Re: Virtual function call from constructor

Eric Sosman <esosman@acm-dot-org.invalid>
Sun, 24 Jun 2007 09:45:20 -0400
Mike Schilling wrote:

"Eric Sosman" <esosman@acm-dot-org.invalid> wrote in message

Daniel Kraft wrote:

    Suppose the class has a non-overridable method (private, final,
or static) that performs some useful operation on an object. And
suppose this method uses overridable methods of the object. Do
you need to compile two variants of this method to make it behave
differently depending on whether there is or isn't a constructor
somewhere in its call stack? (In fact, "a constructor" isn't
enough, not even "a constructor of the same class." If I've got
a fully-constructed object A lying around and I call a method on
it while constructing another object B, I want that method to obey
the overrides when applied to object A but not to B. I'm not sure
it's even possible to sort that out entirely at compile time. I
think you'd need a "construction finished" flag on every object --
in fact, one such flag for every level of inheritance starting
from Object itself. "Don't Do That" seems a lot simpler ...)

Hm, that's a good point! I believe in C++ this is done by updating the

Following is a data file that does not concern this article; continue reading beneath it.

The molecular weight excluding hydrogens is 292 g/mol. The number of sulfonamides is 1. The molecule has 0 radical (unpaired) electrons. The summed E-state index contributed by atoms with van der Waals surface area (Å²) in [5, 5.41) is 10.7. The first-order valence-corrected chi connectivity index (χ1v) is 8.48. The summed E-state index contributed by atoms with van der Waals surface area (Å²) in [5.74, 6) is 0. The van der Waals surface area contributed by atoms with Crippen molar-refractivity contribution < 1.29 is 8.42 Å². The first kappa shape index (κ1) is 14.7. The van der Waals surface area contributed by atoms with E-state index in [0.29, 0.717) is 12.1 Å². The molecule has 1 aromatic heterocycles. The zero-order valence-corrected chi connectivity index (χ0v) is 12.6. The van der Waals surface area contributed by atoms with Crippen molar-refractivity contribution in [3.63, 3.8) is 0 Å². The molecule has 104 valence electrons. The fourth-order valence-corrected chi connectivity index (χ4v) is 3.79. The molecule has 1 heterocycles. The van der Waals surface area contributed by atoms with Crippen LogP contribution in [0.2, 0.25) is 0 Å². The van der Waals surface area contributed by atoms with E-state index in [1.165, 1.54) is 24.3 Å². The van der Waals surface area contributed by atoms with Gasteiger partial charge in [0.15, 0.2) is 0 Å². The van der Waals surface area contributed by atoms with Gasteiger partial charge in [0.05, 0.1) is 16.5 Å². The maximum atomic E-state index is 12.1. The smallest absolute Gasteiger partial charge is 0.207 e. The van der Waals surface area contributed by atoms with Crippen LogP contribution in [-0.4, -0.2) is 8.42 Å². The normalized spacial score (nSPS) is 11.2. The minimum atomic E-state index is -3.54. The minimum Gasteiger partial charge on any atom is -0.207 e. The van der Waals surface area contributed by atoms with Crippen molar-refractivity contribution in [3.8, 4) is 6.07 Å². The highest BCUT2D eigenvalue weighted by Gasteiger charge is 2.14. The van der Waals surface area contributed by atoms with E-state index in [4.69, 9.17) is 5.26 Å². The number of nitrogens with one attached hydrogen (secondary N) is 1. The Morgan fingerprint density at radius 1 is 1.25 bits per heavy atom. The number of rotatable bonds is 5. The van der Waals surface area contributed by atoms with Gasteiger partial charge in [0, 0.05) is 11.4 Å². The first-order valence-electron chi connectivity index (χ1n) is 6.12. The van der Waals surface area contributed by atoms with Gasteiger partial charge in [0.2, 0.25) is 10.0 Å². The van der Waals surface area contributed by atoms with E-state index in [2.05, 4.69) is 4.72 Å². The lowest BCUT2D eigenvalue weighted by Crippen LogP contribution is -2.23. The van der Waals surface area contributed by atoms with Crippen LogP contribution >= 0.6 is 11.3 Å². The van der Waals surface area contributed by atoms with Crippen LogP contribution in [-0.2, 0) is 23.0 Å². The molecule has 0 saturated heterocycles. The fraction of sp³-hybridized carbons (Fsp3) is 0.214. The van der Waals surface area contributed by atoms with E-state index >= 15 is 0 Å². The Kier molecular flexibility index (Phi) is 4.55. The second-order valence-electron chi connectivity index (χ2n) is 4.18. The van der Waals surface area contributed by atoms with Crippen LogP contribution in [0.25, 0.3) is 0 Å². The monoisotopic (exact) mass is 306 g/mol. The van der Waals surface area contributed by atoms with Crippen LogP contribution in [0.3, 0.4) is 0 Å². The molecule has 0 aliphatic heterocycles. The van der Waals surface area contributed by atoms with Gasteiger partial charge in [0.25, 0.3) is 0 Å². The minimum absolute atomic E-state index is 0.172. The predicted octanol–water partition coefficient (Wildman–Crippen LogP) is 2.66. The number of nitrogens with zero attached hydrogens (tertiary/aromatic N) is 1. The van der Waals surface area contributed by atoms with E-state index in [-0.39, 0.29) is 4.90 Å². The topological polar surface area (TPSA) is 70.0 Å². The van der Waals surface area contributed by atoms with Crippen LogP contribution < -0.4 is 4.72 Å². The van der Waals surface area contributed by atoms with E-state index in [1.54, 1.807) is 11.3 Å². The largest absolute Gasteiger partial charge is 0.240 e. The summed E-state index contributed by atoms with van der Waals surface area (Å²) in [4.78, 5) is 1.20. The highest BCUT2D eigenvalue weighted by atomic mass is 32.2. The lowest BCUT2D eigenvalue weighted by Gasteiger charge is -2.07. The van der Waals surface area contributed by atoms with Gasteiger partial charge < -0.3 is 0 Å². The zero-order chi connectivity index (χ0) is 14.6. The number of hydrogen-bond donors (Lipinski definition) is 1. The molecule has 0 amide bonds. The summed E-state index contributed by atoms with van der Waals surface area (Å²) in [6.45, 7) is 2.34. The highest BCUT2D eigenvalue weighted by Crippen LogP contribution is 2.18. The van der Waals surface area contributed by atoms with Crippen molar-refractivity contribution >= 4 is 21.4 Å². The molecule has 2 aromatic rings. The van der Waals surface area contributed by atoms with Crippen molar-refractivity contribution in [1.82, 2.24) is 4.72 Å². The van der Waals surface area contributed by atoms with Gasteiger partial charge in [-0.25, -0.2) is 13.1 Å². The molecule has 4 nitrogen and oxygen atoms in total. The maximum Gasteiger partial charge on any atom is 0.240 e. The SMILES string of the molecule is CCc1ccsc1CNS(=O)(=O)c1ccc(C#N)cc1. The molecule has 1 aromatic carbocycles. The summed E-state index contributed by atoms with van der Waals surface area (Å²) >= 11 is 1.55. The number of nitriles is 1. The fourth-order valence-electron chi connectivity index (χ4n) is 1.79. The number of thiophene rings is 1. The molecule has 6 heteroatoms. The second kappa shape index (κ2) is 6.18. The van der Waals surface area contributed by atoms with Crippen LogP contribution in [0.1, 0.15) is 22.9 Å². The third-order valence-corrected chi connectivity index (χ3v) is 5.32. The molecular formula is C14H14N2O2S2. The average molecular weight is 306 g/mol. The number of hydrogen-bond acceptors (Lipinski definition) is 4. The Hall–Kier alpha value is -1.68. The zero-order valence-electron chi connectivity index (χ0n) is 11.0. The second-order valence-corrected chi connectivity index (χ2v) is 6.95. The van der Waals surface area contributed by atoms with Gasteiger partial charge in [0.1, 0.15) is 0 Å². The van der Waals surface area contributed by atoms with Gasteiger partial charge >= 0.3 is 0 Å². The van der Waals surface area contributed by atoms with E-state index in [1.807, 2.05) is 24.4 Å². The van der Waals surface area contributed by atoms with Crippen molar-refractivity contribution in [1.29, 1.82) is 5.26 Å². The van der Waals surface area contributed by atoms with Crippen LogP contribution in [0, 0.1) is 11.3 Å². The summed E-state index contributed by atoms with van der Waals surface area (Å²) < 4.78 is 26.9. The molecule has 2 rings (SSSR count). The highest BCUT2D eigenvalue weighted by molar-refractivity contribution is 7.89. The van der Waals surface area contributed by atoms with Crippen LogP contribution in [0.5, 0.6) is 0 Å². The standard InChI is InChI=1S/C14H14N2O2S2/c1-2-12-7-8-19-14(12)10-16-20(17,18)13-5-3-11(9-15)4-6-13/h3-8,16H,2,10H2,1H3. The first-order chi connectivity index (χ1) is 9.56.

vtable for each constructor finished or something like this -- that
should also be fairly simple to implement and you do not need a
"construction finished" flag, but of couse it imposes some costs.

You are correct.

    I don't know how C++ is implemented, but if the "vtable"
is a bunch of pointers to methods it sounds like you'd need a
per-instance edition of it to reflect the instance's fully-
or partially-constructed state. Sounds like a lot of bloat ...

Not per-instance, per-class. Assume S2 extends S1, and S1 extends S0. An
Sn constructor:

    calls the superclass constructor (if there is a superclass)
    points its vtable at the Sn version
    runs its code

The result is that the constructor runs as if the object were the type being
constructed, and when all have run, the object is of the correct
(most-derived) type. No bloat involved. I always find it silly when people
who know nothing about a language assume that if it does things differently
from the languages they're used to, it must be stupid and inefficient to do

     Somehow I'm failing to find the word "stupid" or "inefficient"
in anything that I wrote. Could you help me with my proofreading,

     I *did* use the word "bloat," and it still seems justifiable.
The implementation you describe (if I've understood you correctly)
requires each instance to carry a pointer per inheritance level;
that's certainly larger than the one bit per level I described as
a hypothetical implementation, and that in turn is larger than
no per-instance "construction status" at all.

Eric Sosman

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